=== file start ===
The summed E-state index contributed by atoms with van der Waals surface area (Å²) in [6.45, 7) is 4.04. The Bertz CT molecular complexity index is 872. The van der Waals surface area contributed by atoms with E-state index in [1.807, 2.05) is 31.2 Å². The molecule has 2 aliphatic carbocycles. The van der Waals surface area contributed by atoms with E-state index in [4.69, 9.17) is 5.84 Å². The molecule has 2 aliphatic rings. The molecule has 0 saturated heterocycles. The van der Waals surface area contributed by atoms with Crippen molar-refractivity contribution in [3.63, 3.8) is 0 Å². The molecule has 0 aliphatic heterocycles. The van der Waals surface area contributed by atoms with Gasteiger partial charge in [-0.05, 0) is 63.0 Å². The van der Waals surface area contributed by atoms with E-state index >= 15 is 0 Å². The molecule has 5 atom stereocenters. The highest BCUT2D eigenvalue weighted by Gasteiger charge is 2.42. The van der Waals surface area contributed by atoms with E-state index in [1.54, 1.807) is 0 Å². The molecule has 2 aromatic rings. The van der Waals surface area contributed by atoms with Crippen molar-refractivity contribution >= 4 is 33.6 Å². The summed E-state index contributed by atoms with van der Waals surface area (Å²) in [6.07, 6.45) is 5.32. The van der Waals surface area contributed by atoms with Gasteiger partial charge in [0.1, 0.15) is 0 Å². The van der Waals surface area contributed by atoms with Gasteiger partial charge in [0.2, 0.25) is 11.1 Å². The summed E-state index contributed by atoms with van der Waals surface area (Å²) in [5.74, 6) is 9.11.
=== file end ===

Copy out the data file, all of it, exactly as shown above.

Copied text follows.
The summed E-state index contributed by atoms with van der Waals surface area (Å²) in [6.45, 7) is 4.04. The Bertz CT molecular complexity index is 872. The van der Waals surface area contributed by atoms with E-state index in [1.807, 2.05) is 31.2 Å². The molecule has 2 aliphatic carbocycles. The van der Waals surface area contributed by atoms with E-state index in [4.69, 9.17) is 5.84 Å². The molecule has 2 aliphatic rings. The molecule has 0 saturated heterocycles. The van der Waals surface area contributed by atoms with Crippen molar-refractivity contribution in [3.63, 3.8) is 0 Å². The molecule has 0 aliphatic heterocycles. The van der Waals surface area contributed by atoms with Gasteiger partial charge in [-0.05, 0) is 63.0 Å². The van der Waals surface area contributed by atoms with E-state index >= 15 is 0 Å². The molecule has 5 atom stereocenters. The highest BCUT2D eigenvalue weighted by Gasteiger charge is 2.42. The van der Waals surface area contributed by atoms with E-state index in [1.54, 1.807) is 0 Å². The molecule has 2 aromatic rings. The van der Waals surface area contributed by atoms with Crippen molar-refractivity contribution >= 4 is 33.6 Å². The summed E-state index contributed by atoms with van der Waals surface area (Å²) in [6.07, 6.45) is 5.32. The van der Waals surface area contributed by atoms with Gasteiger partial charge in [0.1, 0.15) is 0 Å². The van der Waals surface area contributed by atoms with Gasteiger partial charge in [0.2, 0.25) is 11.1 Å². The summed E-state index contributed by atoms with van der Waals surface area (Å²) in [5.74, 6) is 9.11.